James 1:22-25 (NLT)
22 But don’t just listen to God’s word. You must do what it says. Otherwise, you are only fooling yourselves. 23 For if you listen to the word and don’t obey, it is like glancing at your face in a mirror. 24 You see yourself, walk away, and forget what you look like. 25 But if you look carefully into the perfect law that sets you free, and if you do what it says and don’t forget what you heard, then God will bless you for doing it.

The apostle James points out we are not only to listen to God’s word, but also apply it to our lives. God’s word should be taken to heart so we might see our shortcomings and sin. But we also see the mercy and grace provided to us. With God there is always a blessing that comes with obedience to His word.

From Kenton C. Anderson, Choosing to Preach (Zondervan, 2006), p. 58:
“I recently toured the Royal Observatory at Greenwich, England, famous as the location of the prime meridian. It is a remarkable location. I was able to take a picture of my children straddling the meridian, each standing with one foot in the Eastern Hemisphere and the other foot in the Western Hemisphere.

As delightful as that might be, I would have to add that the prime meridian itself is not physically impressive. In fact, you would not realize it was there at all if it were not for a bold line cut across the pavement. The demarcation is, in fact, of human invention. Prior to the International Meridian Conference of 1884, each local region kept its own time, a system that, if continued, would have rendered impossible our current arrangements for trade and commerce. While the meridian is humanly derived, its relation to the stars is not, and that heavenly correspondence allows us to find our place on the map and in the world.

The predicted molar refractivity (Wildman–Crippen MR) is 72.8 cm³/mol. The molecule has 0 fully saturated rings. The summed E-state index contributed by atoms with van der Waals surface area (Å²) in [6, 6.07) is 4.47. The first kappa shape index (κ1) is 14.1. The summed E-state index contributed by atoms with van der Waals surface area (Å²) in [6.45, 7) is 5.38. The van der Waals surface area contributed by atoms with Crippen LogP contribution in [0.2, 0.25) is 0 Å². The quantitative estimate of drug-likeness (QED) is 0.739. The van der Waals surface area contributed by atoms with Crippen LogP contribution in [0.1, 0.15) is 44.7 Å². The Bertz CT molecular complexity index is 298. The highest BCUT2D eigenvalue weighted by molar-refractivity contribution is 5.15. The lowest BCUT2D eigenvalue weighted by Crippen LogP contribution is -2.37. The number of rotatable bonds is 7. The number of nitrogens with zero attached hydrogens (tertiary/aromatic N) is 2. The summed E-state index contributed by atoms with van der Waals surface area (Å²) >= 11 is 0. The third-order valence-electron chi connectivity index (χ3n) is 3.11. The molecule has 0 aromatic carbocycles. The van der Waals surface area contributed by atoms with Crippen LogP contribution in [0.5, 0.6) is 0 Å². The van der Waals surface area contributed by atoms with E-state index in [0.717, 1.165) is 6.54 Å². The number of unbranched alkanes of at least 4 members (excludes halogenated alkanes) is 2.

The prime meridian came about through the work of John Flamsteed, the first Astronomer Royal, who made it his life mission to produce a proper navigational chart of the heavens, mapping the location of thousands of stars. Eventually, based on Flamsteed's work, scientists were able to help people find their position on the planet, allowing them to answer that fundamental question of philosophy and physics: Where am I?

The power of the prime meridian is that it is a fixed position through which our knowledge of time and place can be understood. This is a metaphor for the effect of the Bible in human life. The Scripture is our meridian. It is the fixed position, given by God himself, through which we can understand who we are, where we are, and where we must go from here.”